Bronchitis is the inflammation/swelling of the bronchial tubes, which convey air from your mouth or nose to your lungs. There are two types of bronchitis: acute and chronic.
- Acute bronchitis is characterized by a cough with mucus, chest soreness or discomfort, shortness of breath and fever. It’s usually caused by a viral infection, cold or flu. It can last from five days to several weeks.
- Chronic bronchitis is a serious illness with a cough accompanied by mucus. It’s usually caused by the repeated irritation of tissues of the bronchial tubes. Smoking and exposure to polluted air are major causes. It continues for more than three months with a variety of breathing difficulties.
Never Miss a Beat!
Subscribe to Our HealthBeat Newsletter!
Thank you for subscribing!
You can now select the specific newsletters you'd like to receive.
You are already subscribed.
Subscribe to more newsletters in our email preference center.
Sorry, an error occurred. Please try again later.
Get Healthy Tips Sent to Your Phone!
What Are the Symptoms of Bronchitis?
Some of the symptoms of acute and chronic bronchitis are:
- A persistent cough with mucus
- Tightening of the chest
- Head and body aches
- Blockage in the nose
- Sore chest and throat
- Fever and chills, especially at night
- Wheezing and breathlessness
A major sign of acute bronchitis is a persistent cough that goes on for a few weeks. It may last longer, and the symptoms tend to worsen during the winter months.
Are Bronchitis Symptoms Contagious?
Acute bronchitis, which is caused by flu or cold viruses, is contagious simply because these viruses are also contagious. However, they typically die off after a few weeks. On the other hand, chronic bronchitis isn’t contagious. Since it’s a very serious health condition, it still requires instant medical attention.
How Long Does Bronchitis Last?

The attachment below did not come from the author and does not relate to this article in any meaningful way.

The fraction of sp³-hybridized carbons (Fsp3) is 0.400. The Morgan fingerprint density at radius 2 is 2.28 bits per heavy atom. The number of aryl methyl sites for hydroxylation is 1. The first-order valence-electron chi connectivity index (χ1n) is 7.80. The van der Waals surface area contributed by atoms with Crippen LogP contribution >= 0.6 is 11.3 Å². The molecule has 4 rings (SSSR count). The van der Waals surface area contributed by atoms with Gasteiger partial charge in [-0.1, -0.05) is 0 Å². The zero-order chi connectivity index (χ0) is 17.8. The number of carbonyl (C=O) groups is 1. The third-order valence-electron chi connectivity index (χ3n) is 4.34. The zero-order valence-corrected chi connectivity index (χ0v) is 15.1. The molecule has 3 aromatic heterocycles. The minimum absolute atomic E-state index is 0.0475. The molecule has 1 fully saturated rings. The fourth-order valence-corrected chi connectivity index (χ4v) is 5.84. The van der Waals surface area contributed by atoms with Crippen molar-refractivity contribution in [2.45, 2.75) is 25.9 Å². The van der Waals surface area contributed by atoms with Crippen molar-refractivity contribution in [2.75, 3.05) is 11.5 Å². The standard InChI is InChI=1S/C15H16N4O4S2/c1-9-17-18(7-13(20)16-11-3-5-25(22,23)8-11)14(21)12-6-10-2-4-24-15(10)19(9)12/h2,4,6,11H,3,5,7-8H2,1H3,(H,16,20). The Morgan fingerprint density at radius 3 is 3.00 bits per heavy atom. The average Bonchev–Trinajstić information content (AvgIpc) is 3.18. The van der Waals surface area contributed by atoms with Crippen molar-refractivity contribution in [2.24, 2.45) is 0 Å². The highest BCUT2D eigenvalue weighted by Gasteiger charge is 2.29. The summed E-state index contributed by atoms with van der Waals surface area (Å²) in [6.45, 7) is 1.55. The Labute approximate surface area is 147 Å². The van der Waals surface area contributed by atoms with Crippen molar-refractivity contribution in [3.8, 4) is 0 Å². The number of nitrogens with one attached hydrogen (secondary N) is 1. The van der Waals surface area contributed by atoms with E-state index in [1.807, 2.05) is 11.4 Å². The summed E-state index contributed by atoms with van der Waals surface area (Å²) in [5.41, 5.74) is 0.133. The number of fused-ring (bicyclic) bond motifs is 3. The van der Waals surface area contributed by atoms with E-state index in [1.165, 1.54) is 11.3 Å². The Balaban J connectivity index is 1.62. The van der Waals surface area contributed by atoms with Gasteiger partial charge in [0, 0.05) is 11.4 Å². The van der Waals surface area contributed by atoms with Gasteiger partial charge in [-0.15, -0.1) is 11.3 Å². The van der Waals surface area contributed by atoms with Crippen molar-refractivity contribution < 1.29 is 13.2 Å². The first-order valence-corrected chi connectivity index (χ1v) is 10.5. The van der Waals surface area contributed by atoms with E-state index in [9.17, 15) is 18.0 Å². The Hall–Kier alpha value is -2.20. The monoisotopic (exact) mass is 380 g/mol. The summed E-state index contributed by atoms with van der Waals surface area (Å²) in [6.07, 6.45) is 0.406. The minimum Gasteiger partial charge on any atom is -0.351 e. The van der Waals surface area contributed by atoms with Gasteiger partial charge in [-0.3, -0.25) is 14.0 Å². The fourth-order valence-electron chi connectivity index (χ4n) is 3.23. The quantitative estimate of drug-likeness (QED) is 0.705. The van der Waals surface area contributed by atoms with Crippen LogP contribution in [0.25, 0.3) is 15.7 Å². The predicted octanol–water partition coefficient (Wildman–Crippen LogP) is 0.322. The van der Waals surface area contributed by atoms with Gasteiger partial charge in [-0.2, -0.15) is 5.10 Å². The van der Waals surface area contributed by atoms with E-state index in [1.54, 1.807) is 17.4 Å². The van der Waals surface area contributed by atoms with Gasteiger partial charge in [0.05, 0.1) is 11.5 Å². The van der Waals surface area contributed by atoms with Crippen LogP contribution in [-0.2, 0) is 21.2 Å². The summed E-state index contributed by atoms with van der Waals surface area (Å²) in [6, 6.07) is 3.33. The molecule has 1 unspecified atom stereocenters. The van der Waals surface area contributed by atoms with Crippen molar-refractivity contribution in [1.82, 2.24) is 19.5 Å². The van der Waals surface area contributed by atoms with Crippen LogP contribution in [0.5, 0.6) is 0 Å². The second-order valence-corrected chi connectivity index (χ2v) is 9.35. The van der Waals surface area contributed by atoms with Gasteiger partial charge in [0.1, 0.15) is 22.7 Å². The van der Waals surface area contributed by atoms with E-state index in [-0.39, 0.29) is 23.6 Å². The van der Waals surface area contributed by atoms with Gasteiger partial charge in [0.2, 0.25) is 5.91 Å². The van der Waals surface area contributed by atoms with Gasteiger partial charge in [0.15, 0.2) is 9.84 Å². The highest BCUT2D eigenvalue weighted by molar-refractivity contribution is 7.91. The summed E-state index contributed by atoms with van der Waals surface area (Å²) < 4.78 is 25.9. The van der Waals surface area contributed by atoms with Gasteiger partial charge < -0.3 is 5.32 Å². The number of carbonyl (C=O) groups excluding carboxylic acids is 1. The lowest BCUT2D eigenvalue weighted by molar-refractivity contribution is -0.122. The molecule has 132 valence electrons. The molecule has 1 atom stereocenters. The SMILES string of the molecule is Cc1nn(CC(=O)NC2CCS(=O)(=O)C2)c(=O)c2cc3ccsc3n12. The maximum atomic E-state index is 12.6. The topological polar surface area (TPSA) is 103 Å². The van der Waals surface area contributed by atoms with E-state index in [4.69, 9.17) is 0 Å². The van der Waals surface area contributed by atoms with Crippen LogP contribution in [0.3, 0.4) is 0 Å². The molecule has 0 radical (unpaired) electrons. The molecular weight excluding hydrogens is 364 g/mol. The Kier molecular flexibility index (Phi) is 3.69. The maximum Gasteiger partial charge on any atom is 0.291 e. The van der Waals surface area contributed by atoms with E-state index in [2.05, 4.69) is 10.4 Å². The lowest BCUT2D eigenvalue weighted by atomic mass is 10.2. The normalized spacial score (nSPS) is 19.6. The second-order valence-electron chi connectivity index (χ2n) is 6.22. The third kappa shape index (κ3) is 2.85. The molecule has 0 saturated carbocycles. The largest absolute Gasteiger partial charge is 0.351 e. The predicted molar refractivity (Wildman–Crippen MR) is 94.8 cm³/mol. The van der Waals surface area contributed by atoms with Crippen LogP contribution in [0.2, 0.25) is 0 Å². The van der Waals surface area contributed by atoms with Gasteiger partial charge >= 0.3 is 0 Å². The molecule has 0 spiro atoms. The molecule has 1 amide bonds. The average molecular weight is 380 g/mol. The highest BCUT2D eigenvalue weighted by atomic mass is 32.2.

Most acute bronchitis cases last between 5 and 10 days. But, a cough could persist for several weeks after the infection has disappeared. If your cough continues for more than four to six weeks after you’ve been diagnosed, contact your physician promptly. If the initial symptoms return after treatment, you may have another infection — consult with your health care provider again.
How to Treat Bronchitis
If you’re suffering from bronchitis, your physician will ask you to rest, increase your fluid intake, and make sure you inhale warm, moist air. Your doctor may also prescribe pain relievers and cough suppressants to ease your discomfort and make breathing easier.
Chronic bronchitis is treated by keeping the symptoms under control and providing relief to the patient. That’s why a physician could prescribe any of the following drugs:
- Cough medicine. This is to reduce the frequency of a cough and aid the removal of mucus or irritants from the lungs.
- Antibiotics. These will help to treat bacterial infections, but they don’t have much effect on cold or flu viruses. They can also help to prevent complications.
- Bronchodilators. These will open the bronchial tubes and help to clear out excess mucus.
- Anti-inflammatory medicine. When there are severe and persistent symptoms, these help to reduce chronic inflammation and prevent damage to bronchial tissues.
- Oxygen therapy. When breathing becomes very difficult, this will help to increase the amount of oxygen inhaled into the lungs.
- Mucolytics. These will thin out the mucus and make it easier to cough it up.
Connect with UPMC
About Primary Care
The relationship with a patient and their primary care doctor can be extremely valuable, and that’s what you get with UPMC Primary Care. When you work with a primary care physician (PCP), you develop a lasting relationship. Your doctor will get to know you and your history and can plan your treatments accordingly. Our PCPs offer a variety of services, including preventive care and treatment for both urgent and chronic conditions. With dozens of UPMC Primary Care locations across our network of care, you can find a PCP close to you. Schedule an appointment today.